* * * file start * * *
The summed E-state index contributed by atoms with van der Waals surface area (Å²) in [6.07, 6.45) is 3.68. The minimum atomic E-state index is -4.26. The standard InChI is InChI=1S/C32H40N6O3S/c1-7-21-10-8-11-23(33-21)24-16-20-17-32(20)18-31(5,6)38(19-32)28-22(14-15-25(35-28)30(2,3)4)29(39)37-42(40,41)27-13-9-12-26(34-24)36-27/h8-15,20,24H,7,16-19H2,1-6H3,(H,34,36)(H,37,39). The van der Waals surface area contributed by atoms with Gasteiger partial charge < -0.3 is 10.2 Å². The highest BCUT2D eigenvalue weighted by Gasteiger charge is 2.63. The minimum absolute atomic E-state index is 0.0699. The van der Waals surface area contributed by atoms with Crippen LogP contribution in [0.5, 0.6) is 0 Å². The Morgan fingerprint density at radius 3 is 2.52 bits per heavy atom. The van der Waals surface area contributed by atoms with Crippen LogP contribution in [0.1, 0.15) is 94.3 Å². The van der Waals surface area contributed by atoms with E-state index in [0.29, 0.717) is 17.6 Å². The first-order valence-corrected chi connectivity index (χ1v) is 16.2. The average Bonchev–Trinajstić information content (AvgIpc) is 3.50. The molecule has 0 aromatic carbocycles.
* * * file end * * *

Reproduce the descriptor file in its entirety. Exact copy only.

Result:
The summed E-state index contributed by atoms with van der Waals surface area (Å²) in [6.07, 6.45) is 3.68. The minimum atomic E-state index is -4.26. The standard InChI is InChI=1S/C32H40N6O3S/c1-7-21-10-8-11-23(33-21)24-16-20-17-32(20)18-31(5,6)38(19-32)28-22(14-15-25(35-28)30(2,3)4)29(39)37-42(40,41)27-13-9-12-26(34-24)36-27/h8-15,20,24H,7,16-19H2,1-6H3,(H,34,36)(H,37,39). The van der Waals surface area contributed by atoms with Gasteiger partial charge < -0.3 is 10.2 Å². The highest BCUT2D eigenvalue weighted by Gasteiger charge is 2.63. The minimum absolute atomic E-state index is 0.0699. The van der Waals surface area contributed by atoms with Crippen LogP contribution in [0.5, 0.6) is 0 Å². The Morgan fingerprint density at radius 3 is 2.52 bits per heavy atom. The van der Waals surface area contributed by atoms with Crippen LogP contribution in [0.1, 0.15) is 94.3 Å². The van der Waals surface area contributed by atoms with E-state index in [0.29, 0.717) is 17.6 Å². The first-order valence-corrected chi connectivity index (χ1v) is 16.2. The average Bonchev–Trinajstić information content (AvgIpc) is 3.50. The molecule has 0 aromatic carbocycles.